Editor’s Note: Roseann Rife, East Asia research director at Amnesty International, appears as a guest on the latest episode of “On China,” which examines Internet censorship. For air times, please click here. The views expressed here are solely hers.
China's Internet model is one of extreme control, says Amnesty's East Asia director
Chinese authorities suppress online debate on a range of legitimate issues, she says
While the battlefield is virtual, the impact on people's lives is real and devastating, she adds.
The Chinese government has declared the Internet to be the new battlefield in its fight against “pornography and unlawful information.”
The chilling reality is that the main casualty of this cyberwar is freedom of expression. China’s Internet model is one of extreme control. The authorities use an army of censors to stifle dissent.
In January, the Orwellian “State Internet Information Office” announced it had shut down scores of websites and more than 100 social media accounts for “distorting history of the Communist Party and the nation.”
Under the guise of a campaign to ensure social stability, the Chinese authorities suppress online debate on a range of legitimate issues.
Dozens of phrases are censored on social media including any mention of the 1989 Tiananmen Square crackdown or the recent Hong Kong pro-democracy protests. Thousands of websites, including Wikipedia, Facebook, Instagram and Twitter remain blocked.
While the new battlefield is virtual, the impact on people’s lives is real and devastating. Since President Xi Jinping came to power, hundreds of people have been detained solely for expressing their peaceful views online.
It is women’s rights activists, anti-corruption and environmental campaigners, and those urging debate on political and legal reforms who fall foul of online censors.
Su Changlan was detained by police in October 2014.
Her apparent “crime” was to have posted comments online in support of Hong Kong’s pro-democracy protests. She faces charges of “inciting subversion of state power,” and a potential sentence of life imprisonment.
Liu Ping, a 45-year-old mother and grassroots activist, languishes in jail right now. Last June, she was sentenced to six years in prison on the charge of “picking quarrels and provoking troubles” for publicly calling on the Chinese government to step up the fight against corruption.
Liu Ping’s online posts of photos of her holding banners calling for transparency, and transcripts of Skype chats with foreign media, were used to condemn her at her trial.
The paradox is that President Xi has made great mileage out of his own anti-corruption drive. The persecution of Liu Ping, and many others that raise these issues only underlines the hypocrisy of the current leadership.
Assault on all fronts
This online attack is part of the worst crackdown against freedom of expression in China in more than a decade. Under President Xi, it is an assault on all fronts: in academia, in the media, civil society and online.
Ilham Tohti, an economics professor at Central University for Nationalities in Beijing and the founder of the “Uyghur Online” website was sentenced to life imprisonment in September 2014 on charges of “separatism.” The charge was based on his online articles, university lectures and interviews with foreign media.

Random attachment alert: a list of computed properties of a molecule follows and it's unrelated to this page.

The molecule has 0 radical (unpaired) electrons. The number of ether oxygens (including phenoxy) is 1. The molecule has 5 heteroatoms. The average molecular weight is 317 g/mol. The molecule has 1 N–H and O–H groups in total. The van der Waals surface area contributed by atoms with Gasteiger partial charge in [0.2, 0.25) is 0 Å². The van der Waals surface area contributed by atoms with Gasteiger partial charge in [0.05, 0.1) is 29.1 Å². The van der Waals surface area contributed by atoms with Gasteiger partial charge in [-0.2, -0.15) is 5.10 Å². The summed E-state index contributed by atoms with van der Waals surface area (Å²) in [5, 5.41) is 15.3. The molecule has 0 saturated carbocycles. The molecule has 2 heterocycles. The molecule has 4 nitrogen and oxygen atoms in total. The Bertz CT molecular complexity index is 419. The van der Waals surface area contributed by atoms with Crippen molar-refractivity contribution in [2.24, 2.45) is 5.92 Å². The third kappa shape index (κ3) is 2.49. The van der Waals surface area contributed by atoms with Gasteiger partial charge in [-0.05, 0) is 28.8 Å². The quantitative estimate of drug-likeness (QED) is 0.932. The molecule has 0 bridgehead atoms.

He worked to peacefully build bridges between ethnic communities and often criticized government policies that promoted discrimination. I have not seen evidence that his words did otherwise.
The Chinese authorities abuse the law to suppress online freedom and target critical voices, yet have the guile to portray such persecution as evidence of the rule of law in action.
Far from relenting, the government is introducing a swath of regressive legislation and regulations in a further assault against online privacy and freedom of expression.
A new, vaguely worded draft anti-terror law lacks sufficient safeguards and gives the authorities virtually a free rein to collect information on individuals’ online activities.
All Internet and telecommunication service providers operating in China would be required to give the government backdoor access to their systems and details about the encryption used.
Yes, the government has a responsibility to ensure national security and to combat serious crime, but such measures must be targeted and proportionate to the threat. Internet companies doing business in China must also take all possible efforts to avoid contributing to human rights abuses.
At the international level the Chinese government looks to legitimize its actions. China’s charismatic “Internet Czar,” Lu Wei, extolls the concept of “internet sovereignty” and promotes it as an acceptable global model.
This initiative must not go unchallenged. Internet sovereignty in China equals censorship and persecution; a web to trap thousands of individuals peacefully expressing different views online.
While the immediate outlook is bleak, there is hope. The Internet has proved invaluable to the development of human rights – revolutionizing access to information and improving transparency and accountability.
For every online critic the Chinese authorities imprison, there are scores more prepared to speak out despite the risks. It is with these courageous individuals that those of us who value online freedom must stand united.
The battle to promote Internet sovereignty and silence all critical voices is one the Chinese authorities must not be allowed to win.
The opinions expressed here are solely those of the author